Weekly Chasidic Story #1133 (s5779-51/
25 Menachem-Av, 5779)
The Almost Certain Death Sentence in Tiberias
"It was not a miracle at all; it is a clear verse in the Torah"
insisted Rabbi Yaakov-Shimshon of Shepetovka
Connection: Weekly Reading of Re'ey -- the verse, "Open, you must
open your hand to him [the needy fellow-Jew,]..." (Deut. 15:8) plays a
starring role in the story.
Story in PDF
format for more convenient printing.
The Almost Certain Death Sentence in Tiberias
Rabbi Yaakov-Shimshon of Shepetovka lived the last eight
years of his life in the Holy Land. When he first arrived in 1794, after docking
at the port in Acco, he travelled due east, making a point of visiting all the
known burial places of tzadikim in the Meron-Tsfat('Safed')-Tiverya('Tiberias')
area of northern Israel.
At the end of his journey he settled in Tiverya, where he was immediately appointed
to be the chief rabbi of the Ashkenazic Jewish community, so great was his reputation
that preceded him of being a leading authority in Jewish Law.
In Tiberias itself, when he prayed at the gravesite of the great Rabbi Akiva,
an eyewitness reported that the Rabbi quoted by heart all of the statements
of Rabbi Akiva in both the Babylonian and Jerusalem Talmuds.
One time, a local Jew quarreled seriously with one of his Arab
neighbors. The Arab summoned him to court, where according to Muslim law it
seemed virtually certain that a death sentence would be decreed upon him. The
terrified Jew didn't know what to do. He hurried to the home of the new Rabbi
of the city and poured out his heart to him.
Rabbi Yaakov-Shimshon advised him to give a pidyon nefesh (soul-redemption
donation) to a fellow-Jew in need. The man did so wholeheartedly, praying that
this good deed would somehow lead to his salvation.
On the day of his trial, the Jew walked with trembling steps to the courthouse
which was located in the lower section of Tiverya, on the west bank of Lake
Kinneret ('Sea of Galilee').
When he was near the entrance, he spotted his Arab neighbor ascending the steps
to the courtroom, accompanied by his lawyer who was carrying a packet of papers,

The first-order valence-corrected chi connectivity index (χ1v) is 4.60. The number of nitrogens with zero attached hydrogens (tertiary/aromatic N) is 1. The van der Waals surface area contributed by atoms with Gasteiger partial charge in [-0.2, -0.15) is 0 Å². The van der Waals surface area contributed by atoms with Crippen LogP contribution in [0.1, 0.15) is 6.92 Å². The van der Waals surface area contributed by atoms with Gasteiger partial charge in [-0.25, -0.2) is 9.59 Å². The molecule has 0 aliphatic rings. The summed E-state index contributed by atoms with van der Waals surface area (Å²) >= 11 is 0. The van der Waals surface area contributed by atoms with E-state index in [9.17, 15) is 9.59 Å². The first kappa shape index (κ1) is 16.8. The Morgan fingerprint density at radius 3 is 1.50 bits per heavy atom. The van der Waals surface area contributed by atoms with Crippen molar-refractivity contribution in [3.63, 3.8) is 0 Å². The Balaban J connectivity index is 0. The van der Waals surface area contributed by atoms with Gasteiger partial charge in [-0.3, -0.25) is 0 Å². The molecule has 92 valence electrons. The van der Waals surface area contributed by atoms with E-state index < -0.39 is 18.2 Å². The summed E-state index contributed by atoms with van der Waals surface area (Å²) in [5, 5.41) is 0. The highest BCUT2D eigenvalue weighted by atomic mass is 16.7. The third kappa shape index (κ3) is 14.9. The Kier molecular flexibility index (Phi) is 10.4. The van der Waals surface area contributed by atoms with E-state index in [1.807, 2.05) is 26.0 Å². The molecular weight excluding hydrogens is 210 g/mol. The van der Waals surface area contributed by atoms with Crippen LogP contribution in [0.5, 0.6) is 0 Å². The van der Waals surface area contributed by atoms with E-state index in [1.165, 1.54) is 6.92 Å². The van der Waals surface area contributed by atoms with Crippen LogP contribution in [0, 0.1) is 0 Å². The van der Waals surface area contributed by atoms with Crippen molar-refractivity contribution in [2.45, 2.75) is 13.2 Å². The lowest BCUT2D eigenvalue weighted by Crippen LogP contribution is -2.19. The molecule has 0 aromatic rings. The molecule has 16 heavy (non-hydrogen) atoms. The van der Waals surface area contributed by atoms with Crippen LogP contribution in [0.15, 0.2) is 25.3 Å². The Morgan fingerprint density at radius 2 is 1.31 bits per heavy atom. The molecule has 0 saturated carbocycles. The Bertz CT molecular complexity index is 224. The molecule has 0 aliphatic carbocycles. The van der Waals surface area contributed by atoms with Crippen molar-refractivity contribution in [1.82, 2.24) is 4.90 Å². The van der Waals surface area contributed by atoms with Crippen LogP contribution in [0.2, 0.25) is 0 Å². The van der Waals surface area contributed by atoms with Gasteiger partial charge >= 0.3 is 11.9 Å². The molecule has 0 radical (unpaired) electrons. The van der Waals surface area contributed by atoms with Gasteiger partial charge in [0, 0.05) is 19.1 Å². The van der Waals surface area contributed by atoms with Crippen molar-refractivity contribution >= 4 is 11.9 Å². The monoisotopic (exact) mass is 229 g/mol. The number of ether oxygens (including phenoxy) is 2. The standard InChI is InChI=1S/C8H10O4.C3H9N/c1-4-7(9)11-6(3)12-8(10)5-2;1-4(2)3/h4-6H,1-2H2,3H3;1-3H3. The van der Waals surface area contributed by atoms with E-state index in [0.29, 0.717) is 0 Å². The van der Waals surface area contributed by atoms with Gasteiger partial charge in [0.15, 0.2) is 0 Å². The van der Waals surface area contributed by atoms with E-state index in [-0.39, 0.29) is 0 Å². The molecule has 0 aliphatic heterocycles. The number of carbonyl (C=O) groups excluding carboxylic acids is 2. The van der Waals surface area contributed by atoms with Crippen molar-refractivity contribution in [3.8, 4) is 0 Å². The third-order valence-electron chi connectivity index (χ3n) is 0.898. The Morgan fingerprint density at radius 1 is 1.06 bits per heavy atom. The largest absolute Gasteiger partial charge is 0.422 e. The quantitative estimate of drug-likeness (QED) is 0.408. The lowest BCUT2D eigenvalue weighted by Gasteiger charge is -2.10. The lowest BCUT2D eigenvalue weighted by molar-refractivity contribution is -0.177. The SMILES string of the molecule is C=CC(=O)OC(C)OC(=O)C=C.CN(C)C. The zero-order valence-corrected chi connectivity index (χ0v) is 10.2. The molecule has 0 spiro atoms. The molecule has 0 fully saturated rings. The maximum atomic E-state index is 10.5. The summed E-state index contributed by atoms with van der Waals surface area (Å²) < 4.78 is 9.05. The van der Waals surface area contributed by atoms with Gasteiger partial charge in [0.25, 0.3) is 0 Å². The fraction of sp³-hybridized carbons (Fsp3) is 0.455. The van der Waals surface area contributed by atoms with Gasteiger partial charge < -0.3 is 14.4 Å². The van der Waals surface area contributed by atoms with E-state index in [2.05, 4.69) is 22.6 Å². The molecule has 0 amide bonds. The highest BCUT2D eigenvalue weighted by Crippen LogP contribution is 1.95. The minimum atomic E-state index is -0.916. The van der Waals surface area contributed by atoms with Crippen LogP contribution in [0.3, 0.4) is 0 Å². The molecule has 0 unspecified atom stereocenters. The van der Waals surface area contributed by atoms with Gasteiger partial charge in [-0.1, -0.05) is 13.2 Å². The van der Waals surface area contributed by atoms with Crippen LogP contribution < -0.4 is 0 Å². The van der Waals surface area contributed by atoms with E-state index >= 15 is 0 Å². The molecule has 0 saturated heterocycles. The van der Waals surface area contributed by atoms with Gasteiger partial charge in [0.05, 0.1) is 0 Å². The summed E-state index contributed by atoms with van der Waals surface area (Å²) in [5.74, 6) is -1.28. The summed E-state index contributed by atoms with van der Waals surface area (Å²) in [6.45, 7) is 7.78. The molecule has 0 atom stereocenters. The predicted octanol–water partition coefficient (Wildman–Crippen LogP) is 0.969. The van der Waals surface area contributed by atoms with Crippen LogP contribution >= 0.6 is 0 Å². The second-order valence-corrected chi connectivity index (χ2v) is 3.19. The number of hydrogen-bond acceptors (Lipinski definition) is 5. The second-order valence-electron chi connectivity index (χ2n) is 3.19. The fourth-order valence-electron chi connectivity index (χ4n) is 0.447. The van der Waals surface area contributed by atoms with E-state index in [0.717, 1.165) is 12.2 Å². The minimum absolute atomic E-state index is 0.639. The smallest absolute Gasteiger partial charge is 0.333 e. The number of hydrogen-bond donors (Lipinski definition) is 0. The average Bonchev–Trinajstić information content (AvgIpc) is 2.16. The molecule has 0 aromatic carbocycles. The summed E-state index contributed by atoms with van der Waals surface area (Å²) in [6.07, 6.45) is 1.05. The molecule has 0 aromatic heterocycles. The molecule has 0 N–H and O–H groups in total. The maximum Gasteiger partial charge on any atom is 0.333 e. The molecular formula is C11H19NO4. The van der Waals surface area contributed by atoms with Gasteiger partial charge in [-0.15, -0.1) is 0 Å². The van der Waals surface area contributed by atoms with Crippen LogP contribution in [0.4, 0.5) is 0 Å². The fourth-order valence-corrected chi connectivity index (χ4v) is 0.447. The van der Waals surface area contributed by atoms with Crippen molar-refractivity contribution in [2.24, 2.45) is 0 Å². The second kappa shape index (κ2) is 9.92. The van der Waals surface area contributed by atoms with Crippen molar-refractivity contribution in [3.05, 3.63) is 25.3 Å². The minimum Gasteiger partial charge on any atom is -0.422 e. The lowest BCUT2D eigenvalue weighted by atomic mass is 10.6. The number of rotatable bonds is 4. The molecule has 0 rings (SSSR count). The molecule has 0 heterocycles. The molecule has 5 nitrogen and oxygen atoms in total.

which the quaking Jew assumed to be incriminating documents.
Suddenly, there was a loud rumbling sound, followed by panicky screams and
a loud splash! The Jew rubbed his eyes in disbelief. Where a broad staircase
had stood a moment earlier, there was now a chaotic pile of rubble. The structure
had collapsed, throwing the two accusers into the water together with all their
papers for the court. [IMHO, it is unlikely that the two Arabs suffered serious
injury. The Kinneret waters are calm, and near the bank they are shallow. But
all the papers were certainly destroyed by the immersion. - Y.T.]
Later that day, the grateful man went with joy to thank Rabbi Yaakov-Shimshon
,and to tell him all about the miracle that had taken place. The Rabbi was not
surprised. "It is not a miracle at all," he said dismissively. "It
is an clear verse in the Torah (Deut. 15:8): 'Ki Paso'ach tiftach es yodecho
lo' -- 'For open, you must open your hand to him [the needy fellow-Jew]...'."
went on to explain to his puzzled but still smiling guest. "The intonation
on the first two words is determined by the trope (cantilation note), `Darga
Tavir' under the 'sof' in 'paso'ach' (the middle letter in
the second (left) word). [The Aramaic name of this tune marker,] `Darga Tavir'
literally means `broken steps.' So there you are. By opening your hand and giving
tzedakah ('charity'), you merited that the steps should break, thereby
saving your life!"
Source: Adapted, rewritten and supplemented by Yerachmiel Tilles from
an article on /charedi.org (Chukas 5775).
Rabbi Yaakov Shimshon of Shepetovka [? - 3 Sivan 5561 (? - May 1801)],
a descendant of Rabbi Shimshon of Ostropole, was a student of the Maggid of
Mezritch and Rabbi Pinchas of Koritz (two of the three main followers of the
Baal Shem Tov) and a close friend of Rabbi Baruch of Mezibuz (the grandson
of the Besht). As a great authority in Jewish Law, he earned considerable
respect also in rabbinic circles. In 1794 (according to charedi.org), he moved
to Israel and settled in Tiberias, where he is buried.
Connection: Weekly Reading of Re'eh -- the verse, "For open, you
must open your hand to him [the needy fellow-Jew]..." (Deut. 15:8) plays
a starring role in the story.
Tilles is co-founder and associate director of Ascent-of-Safed, and chief editor
of this website (and of KabbalaOnline.org). He has hundreds of published stories
to his credit, and many have been translated into other languages. He tells
them live at Ascent nearly every Saturday night.
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("Under the Full Moon" vol 2 - holiday stories)
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"Saturday Night, Full Moon",
is also available for purchase on
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